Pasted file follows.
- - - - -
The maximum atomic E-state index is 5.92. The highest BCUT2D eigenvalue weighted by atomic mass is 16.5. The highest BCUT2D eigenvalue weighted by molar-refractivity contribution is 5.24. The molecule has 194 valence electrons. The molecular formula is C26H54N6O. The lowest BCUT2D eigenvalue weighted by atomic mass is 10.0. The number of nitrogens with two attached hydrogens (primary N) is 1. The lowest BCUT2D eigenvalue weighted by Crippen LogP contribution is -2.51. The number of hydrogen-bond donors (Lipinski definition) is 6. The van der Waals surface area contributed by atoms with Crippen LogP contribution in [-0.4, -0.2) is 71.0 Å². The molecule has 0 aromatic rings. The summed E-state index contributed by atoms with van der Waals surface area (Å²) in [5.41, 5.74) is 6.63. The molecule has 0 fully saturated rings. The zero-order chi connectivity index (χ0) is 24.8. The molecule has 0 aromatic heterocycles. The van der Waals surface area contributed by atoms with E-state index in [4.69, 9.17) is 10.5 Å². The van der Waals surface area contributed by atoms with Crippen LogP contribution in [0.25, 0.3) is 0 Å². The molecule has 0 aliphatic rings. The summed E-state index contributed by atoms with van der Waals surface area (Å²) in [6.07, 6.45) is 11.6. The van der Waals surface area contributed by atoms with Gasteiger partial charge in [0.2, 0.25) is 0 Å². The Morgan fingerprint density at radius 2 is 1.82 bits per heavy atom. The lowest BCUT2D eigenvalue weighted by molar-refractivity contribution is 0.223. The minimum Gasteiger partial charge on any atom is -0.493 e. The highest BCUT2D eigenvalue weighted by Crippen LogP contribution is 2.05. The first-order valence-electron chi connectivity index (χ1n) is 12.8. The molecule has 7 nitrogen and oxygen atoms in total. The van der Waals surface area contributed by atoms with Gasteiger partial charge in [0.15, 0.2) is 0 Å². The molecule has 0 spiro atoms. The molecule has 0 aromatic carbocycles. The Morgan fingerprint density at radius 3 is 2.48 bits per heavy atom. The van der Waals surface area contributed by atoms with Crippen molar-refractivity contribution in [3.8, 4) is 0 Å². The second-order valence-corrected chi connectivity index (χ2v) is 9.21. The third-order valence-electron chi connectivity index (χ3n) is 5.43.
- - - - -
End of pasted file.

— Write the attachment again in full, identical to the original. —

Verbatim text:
The maximum atomic E-state index is 5.92. The highest BCUT2D eigenvalue weighted by atomic mass is 16.5. The highest BCUT2D eigenvalue weighted by molar-refractivity contribution is 5.24. The molecule has 194 valence electrons. The molecular formula is C26H54N6O. The lowest BCUT2D eigenvalue weighted by atomic mass is 10.0. The number of nitrogens with two attached hydrogens (primary N) is 1. The lowest BCUT2D eigenvalue weighted by Crippen LogP contribution is -2.51. The number of hydrogen-bond donors (Lipinski definition) is 6. The van der Waals surface area contributed by atoms with Crippen LogP contribution in [-0.4, -0.2) is 71.0 Å². The molecule has 0 aromatic rings. The summed E-state index contributed by atoms with van der Waals surface area (Å²) in [5.41, 5.74) is 6.63. The molecule has 0 fully saturated rings. The zero-order chi connectivity index (χ0) is 24.8. The molecule has 0 aromatic heterocycles. The van der Waals surface area contributed by atoms with E-state index in [4.69, 9.17) is 10.5 Å². The van der Waals surface area contributed by atoms with Crippen LogP contribution in [0.25, 0.3) is 0 Å². The molecule has 0 aliphatic rings. The summed E-state index contributed by atoms with van der Waals surface area (Å²) in [6.07, 6.45) is 11.6. The van der Waals surface area contributed by atoms with Gasteiger partial charge in [0.2, 0.25) is 0 Å². The Morgan fingerprint density at radius 2 is 1.82 bits per heavy atom. The lowest BCUT2D eigenvalue weighted by molar-refractivity contribution is 0.223. The minimum Gasteiger partial charge on any atom is -0.493 e. The highest BCUT2D eigenvalue weighted by Crippen LogP contribution is 2.05. The first-order valence-electron chi connectivity index (χ1n) is 12.8. The molecule has 7 nitrogen and oxygen atoms in total. The van der Waals surface area contributed by atoms with Gasteiger partial charge in [0.15, 0.2) is 0 Å². The molecule has 0 spiro atoms. The molecule has 0 aromatic carbocycles. The Morgan fingerprint density at radius 3 is 2.48 bits per heavy atom. The van der Waals surface area contributed by atoms with Crippen molar-refractivity contribution in [3.8, 4) is 0 Å². The second-order valence-corrected chi connectivity index (χ2v) is 9.21. The third-order valence-electron chi connectivity index (χ3n) is 5.43.